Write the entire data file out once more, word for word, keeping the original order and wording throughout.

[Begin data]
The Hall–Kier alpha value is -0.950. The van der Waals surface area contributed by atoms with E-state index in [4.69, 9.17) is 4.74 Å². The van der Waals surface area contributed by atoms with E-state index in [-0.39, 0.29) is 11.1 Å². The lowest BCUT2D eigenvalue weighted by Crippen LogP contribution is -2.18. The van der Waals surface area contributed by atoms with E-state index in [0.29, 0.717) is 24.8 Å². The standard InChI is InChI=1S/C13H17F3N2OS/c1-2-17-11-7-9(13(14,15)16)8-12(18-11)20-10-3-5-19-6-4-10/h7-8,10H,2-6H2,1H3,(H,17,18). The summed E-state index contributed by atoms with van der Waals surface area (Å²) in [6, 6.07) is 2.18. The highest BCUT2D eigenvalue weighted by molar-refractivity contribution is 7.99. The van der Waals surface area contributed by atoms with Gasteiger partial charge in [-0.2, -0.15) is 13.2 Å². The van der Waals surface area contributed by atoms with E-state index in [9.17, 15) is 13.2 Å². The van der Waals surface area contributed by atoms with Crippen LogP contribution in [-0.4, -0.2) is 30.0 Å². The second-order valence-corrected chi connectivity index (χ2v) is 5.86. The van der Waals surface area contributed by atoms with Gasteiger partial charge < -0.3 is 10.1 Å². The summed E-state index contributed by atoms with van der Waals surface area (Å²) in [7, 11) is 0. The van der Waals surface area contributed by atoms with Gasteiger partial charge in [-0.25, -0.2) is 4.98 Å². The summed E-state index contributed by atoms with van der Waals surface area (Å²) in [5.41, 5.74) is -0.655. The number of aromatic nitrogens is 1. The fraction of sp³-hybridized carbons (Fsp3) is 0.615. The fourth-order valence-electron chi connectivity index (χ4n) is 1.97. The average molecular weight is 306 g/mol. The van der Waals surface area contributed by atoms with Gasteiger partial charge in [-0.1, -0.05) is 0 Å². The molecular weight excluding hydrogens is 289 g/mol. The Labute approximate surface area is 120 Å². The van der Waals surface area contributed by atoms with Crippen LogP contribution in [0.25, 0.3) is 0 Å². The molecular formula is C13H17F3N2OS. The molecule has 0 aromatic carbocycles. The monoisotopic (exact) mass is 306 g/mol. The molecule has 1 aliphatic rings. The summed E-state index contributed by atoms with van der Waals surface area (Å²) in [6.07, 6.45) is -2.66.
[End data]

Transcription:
The Hall–Kier alpha value is -0.950. The van der Waals surface area contributed by atoms with E-state index in [4.69, 9.17) is 4.74 Å². The van der Waals surface area contributed by atoms with E-state index in [-0.39, 0.29) is 11.1 Å². The lowest BCUT2D eigenvalue weighted by Crippen LogP contribution is -2.18. The van der Waals surface area contributed by atoms with E-state index in [0.29, 0.717) is 24.8 Å². The standard InChI is InChI=1S/C13H17F3N2OS/c1-2-17-11-7-9(13(14,15)16)8-12(18-11)20-10-3-5-19-6-4-10/h7-8,10H,2-6H2,1H3,(H,17,18). The summed E-state index contributed by atoms with van der Waals surface area (Å²) in [6, 6.07) is 2.18. The highest BCUT2D eigenvalue weighted by molar-refractivity contribution is 7.99. The van der Waals surface area contributed by atoms with Gasteiger partial charge in [-0.2, -0.15) is 13.2 Å². The van der Waals surface area contributed by atoms with E-state index in [9.17, 15) is 13.2 Å². The van der Waals surface area contributed by atoms with Crippen LogP contribution in [-0.4, -0.2) is 30.0 Å². The second-order valence-corrected chi connectivity index (χ2v) is 5.86. The van der Waals surface area contributed by atoms with Gasteiger partial charge < -0.3 is 10.1 Å². The summed E-state index contributed by atoms with van der Waals surface area (Å²) in [7, 11) is 0. The van der Waals surface area contributed by atoms with Gasteiger partial charge in [-0.25, -0.2) is 4.98 Å². The summed E-state index contributed by atoms with van der Waals surface area (Å²) in [5.41, 5.74) is -0.655. The number of aromatic nitrogens is 1. The fraction of sp³-hybridized carbons (Fsp3) is 0.615. The fourth-order valence-electron chi connectivity index (χ4n) is 1.97. The average molecular weight is 306 g/mol. The van der Waals surface area contributed by atoms with Gasteiger partial charge in [-0.1, -0.05) is 0 Å². The molecular weight excluding hydrogens is 289 g/mol. The Labute approximate surface area is 120 Å². The van der Waals surface area contributed by atoms with Crippen LogP contribution in [0.25, 0.3) is 0 Å². The molecular formula is C13H17F3N2OS. The molecule has 0 aromatic carbocycles. The monoisotopic (exact) mass is 306 g/mol. The molecule has 1 aliphatic rings. The summed E-state index contributed by atoms with van der Waals surface area (Å²) in [6.07, 6.45) is -2.66.